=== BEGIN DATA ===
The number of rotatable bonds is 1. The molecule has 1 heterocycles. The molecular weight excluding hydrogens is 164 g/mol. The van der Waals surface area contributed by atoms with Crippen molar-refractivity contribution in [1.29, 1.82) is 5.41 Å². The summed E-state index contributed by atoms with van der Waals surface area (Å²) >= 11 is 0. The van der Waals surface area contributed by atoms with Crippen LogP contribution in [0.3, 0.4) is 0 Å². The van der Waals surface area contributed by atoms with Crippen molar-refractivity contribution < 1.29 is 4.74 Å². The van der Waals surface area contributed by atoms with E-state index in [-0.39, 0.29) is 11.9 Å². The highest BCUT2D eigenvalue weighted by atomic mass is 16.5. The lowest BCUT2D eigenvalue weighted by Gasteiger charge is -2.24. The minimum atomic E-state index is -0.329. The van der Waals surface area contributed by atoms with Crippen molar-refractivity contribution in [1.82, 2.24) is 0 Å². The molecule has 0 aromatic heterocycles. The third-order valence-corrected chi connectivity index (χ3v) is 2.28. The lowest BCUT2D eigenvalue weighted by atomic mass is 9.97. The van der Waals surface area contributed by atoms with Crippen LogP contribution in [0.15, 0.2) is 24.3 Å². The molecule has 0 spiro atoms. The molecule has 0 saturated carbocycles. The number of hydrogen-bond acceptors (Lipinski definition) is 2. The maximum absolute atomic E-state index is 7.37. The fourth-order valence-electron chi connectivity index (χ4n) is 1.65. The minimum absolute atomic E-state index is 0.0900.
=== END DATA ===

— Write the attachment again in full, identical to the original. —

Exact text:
The number of rotatable bonds is 1. The molecule has 1 heterocycles. The molecular weight excluding hydrogens is 164 g/mol. The van der Waals surface area contributed by atoms with Crippen molar-refractivity contribution in [1.29, 1.82) is 5.41 Å². The summed E-state index contributed by atoms with van der Waals surface area (Å²) >= 11 is 0. The van der Waals surface area contributed by atoms with Crippen LogP contribution in [0.3, 0.4) is 0 Å². The van der Waals surface area contributed by atoms with Crippen molar-refractivity contribution < 1.29 is 4.74 Å². The van der Waals surface area contributed by atoms with E-state index in [-0.39, 0.29) is 11.9 Å². The highest BCUT2D eigenvalue weighted by atomic mass is 16.5. The lowest BCUT2D eigenvalue weighted by Gasteiger charge is -2.24. The minimum atomic E-state index is -0.329. The van der Waals surface area contributed by atoms with Crippen molar-refractivity contribution in [1.82, 2.24) is 0 Å². The molecule has 0 aromatic heterocycles. The third-order valence-corrected chi connectivity index (χ3v) is 2.28. The lowest BCUT2D eigenvalue weighted by atomic mass is 9.97. The van der Waals surface area contributed by atoms with Crippen LogP contribution in [0.15, 0.2) is 24.3 Å². The molecule has 0 spiro atoms. The molecule has 0 saturated carbocycles. The number of hydrogen-bond acceptors (Lipinski definition) is 2. The maximum absolute atomic E-state index is 7.37. The fourth-order valence-electron chi connectivity index (χ4n) is 1.65. The minimum absolute atomic E-state index is 0.0900.